December 17th, 2007

Dexter & Stagg
  • tmfiii

PX, Stuff and FEH

First, the FEH part.  I'm sick.  A week before christmas.  FEH  So, since there is a very strong likelihood I will not be going to work tomorrow, I thought I would write a post about stuff.  Then I remembered I needed to write a post about PX.  Hmmm, time to start typing.

So, to repeat what has already been posted PX was awesome.  There were only two employees.  Ashley, the attractive hostess/waitress and Jason, the barkeep.  Both performed their jobs flawlessly, were great conversationalists and completely professional.  Despite showing up 45 minutes before our reservation, we were allowed in and began the evening in a small alcove beside the bar.  After about 20 minutes, seats at the bar opened up and we moved in.  We were about to talk to Jason about the cocktails he was making, what spirits he preferred and discussions about bitters and homemade mixers.  It was a cocktail enthusiasts dream.   The menu consisted of about two dozen drinks from classic cocktails to champagne cocktails, flips, fizzes, etc.   Here are some of the cocktails that I remember:

Smoker's Delight, a cocktail consisting of bourbon, lemon juice, tobacco syrup, simple syrup and a honeycomb swizzle.
Grog, consisting of spiced rum and jasmine tea.
My Wife's Favorite Manhattan, which contained Todd Thrasher's homemade vermouth and cherry bitters.  We learned that the drink is named for the fact that Mr. Thrasher's wife loves this drink.  We also learned she was sitting beside us for a while.  Small world.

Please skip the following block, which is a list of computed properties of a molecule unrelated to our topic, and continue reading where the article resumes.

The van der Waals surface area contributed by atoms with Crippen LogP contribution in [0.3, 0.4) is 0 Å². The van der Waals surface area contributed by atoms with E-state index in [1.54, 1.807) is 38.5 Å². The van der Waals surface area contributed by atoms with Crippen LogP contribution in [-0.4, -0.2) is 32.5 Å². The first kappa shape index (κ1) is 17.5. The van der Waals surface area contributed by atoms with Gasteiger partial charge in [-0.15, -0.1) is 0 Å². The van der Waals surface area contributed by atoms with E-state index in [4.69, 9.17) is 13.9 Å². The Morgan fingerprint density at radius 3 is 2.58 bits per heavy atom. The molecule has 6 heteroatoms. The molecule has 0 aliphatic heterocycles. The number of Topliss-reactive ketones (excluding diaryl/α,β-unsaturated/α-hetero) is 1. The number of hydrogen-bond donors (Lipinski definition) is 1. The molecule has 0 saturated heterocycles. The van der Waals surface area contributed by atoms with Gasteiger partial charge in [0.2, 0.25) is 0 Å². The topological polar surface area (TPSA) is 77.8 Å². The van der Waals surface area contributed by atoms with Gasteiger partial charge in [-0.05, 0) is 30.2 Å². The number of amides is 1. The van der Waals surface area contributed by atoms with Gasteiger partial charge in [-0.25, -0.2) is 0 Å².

Sweet Basil, I closed out the night with this phenomenal drink.  Lillet Blanc, lemon juice and basil simple syrup.  Delicious.

There were many other fantastic drinks.  Hopefully, Roy and Luke will leave a comment telling us about their thoughts on the drinks.

In other news, my after-Christmas purchases will include a soda siphon and a hand crank ice crusher.  

Hmmm, what else.  Oh, if there are any readers out there from Tennessee, let me know.  I want to hit a Tennessee liquor store when I visit my mother over the holidays and want to find out if there is anything to keep my eyes open for.

Sean mentioned in a comment below that we are thinking of moving to our own domain.  I'm a big fan of this, but we'll see where the blog-gods take us.  

Well, I'm going to take some vitamins, make a mug of warm grog, and hopefully get over this bug before Christmas.

Cheers!
beer

Dashing through the snow

Well, there's no snow, per se.  And I ain't dashing anywhere but into my beverage.

I often make double size drinks.  For a lot of them, it can make it easier to measure the ingredients.  Also, it gives me more drink to enjoy.

With tmfiii trying not to get sick, I figured I'd make a drink that he'd like, and one that would work on some of the stuff that I don't drink often.  Thanks to the Cocktail Chronicles (where I was scanning to find out the theme for the next Mixology Monday) and remembering his fondness for the drink I went with the Cocktail a la Louisiane.

Cocktail a la Louisiane
3/4 ounce of rye whiskey
3/4 ounce of Benedictine
3/4 ounce of sweet vermouth
3 dashes Pernod
3 dashes Peychaud's Bitters

But here's the question: how big is a dash?